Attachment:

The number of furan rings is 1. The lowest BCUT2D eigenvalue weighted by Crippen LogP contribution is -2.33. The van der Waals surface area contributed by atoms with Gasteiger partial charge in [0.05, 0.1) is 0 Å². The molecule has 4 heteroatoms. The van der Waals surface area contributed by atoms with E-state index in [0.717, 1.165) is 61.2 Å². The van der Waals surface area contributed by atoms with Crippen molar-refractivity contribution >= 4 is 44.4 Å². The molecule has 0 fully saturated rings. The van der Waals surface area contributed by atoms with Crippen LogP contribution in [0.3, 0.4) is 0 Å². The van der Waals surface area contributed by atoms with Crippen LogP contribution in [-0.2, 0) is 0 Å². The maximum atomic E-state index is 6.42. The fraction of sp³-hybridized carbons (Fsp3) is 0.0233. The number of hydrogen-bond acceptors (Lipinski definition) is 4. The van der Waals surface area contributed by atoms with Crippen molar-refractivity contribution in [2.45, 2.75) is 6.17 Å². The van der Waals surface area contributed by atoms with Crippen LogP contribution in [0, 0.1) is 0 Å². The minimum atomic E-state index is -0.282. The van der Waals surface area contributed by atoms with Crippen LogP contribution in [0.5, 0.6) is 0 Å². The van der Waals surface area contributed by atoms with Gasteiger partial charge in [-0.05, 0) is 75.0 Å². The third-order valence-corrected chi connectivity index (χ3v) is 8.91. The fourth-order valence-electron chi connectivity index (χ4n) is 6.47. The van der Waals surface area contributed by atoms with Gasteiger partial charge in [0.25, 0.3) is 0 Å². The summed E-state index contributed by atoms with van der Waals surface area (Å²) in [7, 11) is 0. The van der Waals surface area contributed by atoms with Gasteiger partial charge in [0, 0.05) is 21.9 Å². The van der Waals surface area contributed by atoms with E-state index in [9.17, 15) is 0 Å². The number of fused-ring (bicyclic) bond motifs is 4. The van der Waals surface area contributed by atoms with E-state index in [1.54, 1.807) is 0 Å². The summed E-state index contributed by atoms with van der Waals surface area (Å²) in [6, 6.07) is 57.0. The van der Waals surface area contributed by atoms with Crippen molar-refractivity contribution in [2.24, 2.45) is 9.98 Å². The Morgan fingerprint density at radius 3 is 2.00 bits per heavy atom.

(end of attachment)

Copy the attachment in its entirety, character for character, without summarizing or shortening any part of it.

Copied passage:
The number of furan rings is 1. The lowest BCUT2D eigenvalue weighted by Crippen LogP contribution is -2.33. The van der Waals surface area contributed by atoms with Gasteiger partial charge in [0.05, 0.1) is 0 Å². The molecule has 4 heteroatoms. The van der Waals surface area contributed by atoms with E-state index in [0.717, 1.165) is 61.2 Å². The van der Waals surface area contributed by atoms with Crippen molar-refractivity contribution >= 4 is 44.4 Å². The molecule has 0 fully saturated rings. The van der Waals surface area contributed by atoms with Crippen LogP contribution in [0.3, 0.4) is 0 Å². The van der Waals surface area contributed by atoms with Crippen LogP contribution in [-0.2, 0) is 0 Å². The maximum atomic E-state index is 6.42. The fraction of sp³-hybridized carbons (Fsp3) is 0.0233. The number of hydrogen-bond acceptors (Lipinski definition) is 4. The van der Waals surface area contributed by atoms with Crippen molar-refractivity contribution in [2.45, 2.75) is 6.17 Å². The van der Waals surface area contributed by atoms with Crippen LogP contribution in [0, 0.1) is 0 Å². The minimum atomic E-state index is -0.282. The van der Waals surface area contributed by atoms with Crippen LogP contribution in [0.5, 0.6) is 0 Å². The van der Waals surface area contributed by atoms with Gasteiger partial charge in [-0.05, 0) is 75.0 Å². The third-order valence-corrected chi connectivity index (χ3v) is 8.91. The fourth-order valence-electron chi connectivity index (χ4n) is 6.47. The van der Waals surface area contributed by atoms with Gasteiger partial charge in [0.25, 0.3) is 0 Å². The summed E-state index contributed by atoms with van der Waals surface area (Å²) in [7, 11) is 0. The van der Waals surface area contributed by atoms with Gasteiger partial charge in [0, 0.05) is 21.9 Å². The van der Waals surface area contributed by atoms with E-state index in [9.17, 15) is 0 Å². The number of fused-ring (bicyclic) bond motifs is 4. The van der Waals surface area contributed by atoms with E-state index in [1.54, 1.807) is 0 Å². The summed E-state index contributed by atoms with van der Waals surface area (Å²) in [6, 6.07) is 57.0. The van der Waals surface area contributed by atoms with Crippen molar-refractivity contribution in [2.24, 2.45) is 9.98 Å². The Morgan fingerprint density at radius 3 is 2.00 bits per heavy atom.